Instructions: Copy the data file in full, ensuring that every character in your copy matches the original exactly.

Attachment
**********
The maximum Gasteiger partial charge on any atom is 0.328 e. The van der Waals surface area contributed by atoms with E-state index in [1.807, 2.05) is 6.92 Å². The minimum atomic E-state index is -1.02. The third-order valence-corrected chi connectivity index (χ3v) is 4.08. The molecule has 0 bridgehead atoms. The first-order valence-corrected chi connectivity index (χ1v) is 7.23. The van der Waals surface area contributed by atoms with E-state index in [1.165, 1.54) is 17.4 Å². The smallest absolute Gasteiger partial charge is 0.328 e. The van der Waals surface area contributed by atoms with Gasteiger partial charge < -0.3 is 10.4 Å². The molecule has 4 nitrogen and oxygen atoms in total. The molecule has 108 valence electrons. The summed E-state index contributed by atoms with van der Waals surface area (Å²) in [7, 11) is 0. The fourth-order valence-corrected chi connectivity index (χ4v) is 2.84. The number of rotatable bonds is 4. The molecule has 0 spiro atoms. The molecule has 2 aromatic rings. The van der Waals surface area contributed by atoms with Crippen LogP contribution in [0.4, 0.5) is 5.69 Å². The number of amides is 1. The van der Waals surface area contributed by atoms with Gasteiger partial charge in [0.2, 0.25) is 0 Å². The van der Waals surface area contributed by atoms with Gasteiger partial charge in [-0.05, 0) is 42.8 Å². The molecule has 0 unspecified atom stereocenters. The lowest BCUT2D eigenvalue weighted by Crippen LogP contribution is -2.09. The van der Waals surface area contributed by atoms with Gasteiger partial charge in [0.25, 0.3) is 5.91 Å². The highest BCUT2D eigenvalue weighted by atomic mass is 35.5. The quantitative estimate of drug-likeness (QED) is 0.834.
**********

The maximum Gasteiger partial charge on any atom is 0.328 e. The van der Waals surface area contributed by atoms with E-state index in [1.807, 2.05) is 6.92 Å². The minimum atomic E-state index is -1.02. The third-order valence-corrected chi connectivity index (χ3v) is 4.08. The molecule has 0 bridgehead atoms. The first-order valence-corrected chi connectivity index (χ1v) is 7.23. The van der Waals surface area contributed by atoms with E-state index in [1.165, 1.54) is 17.4 Å². The smallest absolute Gasteiger partial charge is 0.328 e. The van der Waals surface area contributed by atoms with Gasteiger partial charge < -0.3 is 10.4 Å². The molecule has 4 nitrogen and oxygen atoms in total. The molecule has 108 valence electrons. The summed E-state index contributed by atoms with van der Waals surface area (Å²) in [7, 11) is 0. The fourth-order valence-corrected chi connectivity index (χ4v) is 2.84. The number of rotatable bonds is 4. The molecule has 0 spiro atoms. The molecule has 2 aromatic rings. The van der Waals surface area contributed by atoms with Crippen LogP contribution in [0.4, 0.5) is 5.69 Å². The number of amides is 1. The van der Waals surface area contributed by atoms with Gasteiger partial charge in [0.2, 0.25) is 0 Å². The van der Waals surface area contributed by atoms with Gasteiger partial charge in [-0.05, 0) is 42.8 Å². The molecule has 0 unspecified atom stereocenters. The lowest BCUT2D eigenvalue weighted by Crippen LogP contribution is -2.09. The van der Waals surface area contributed by atoms with Gasteiger partial charge in [0.25, 0.3) is 5.91 Å². The highest BCUT2D eigenvalue weighted by atomic mass is 35.5. The quantitative estimate of drug-likeness (QED) is 0.834.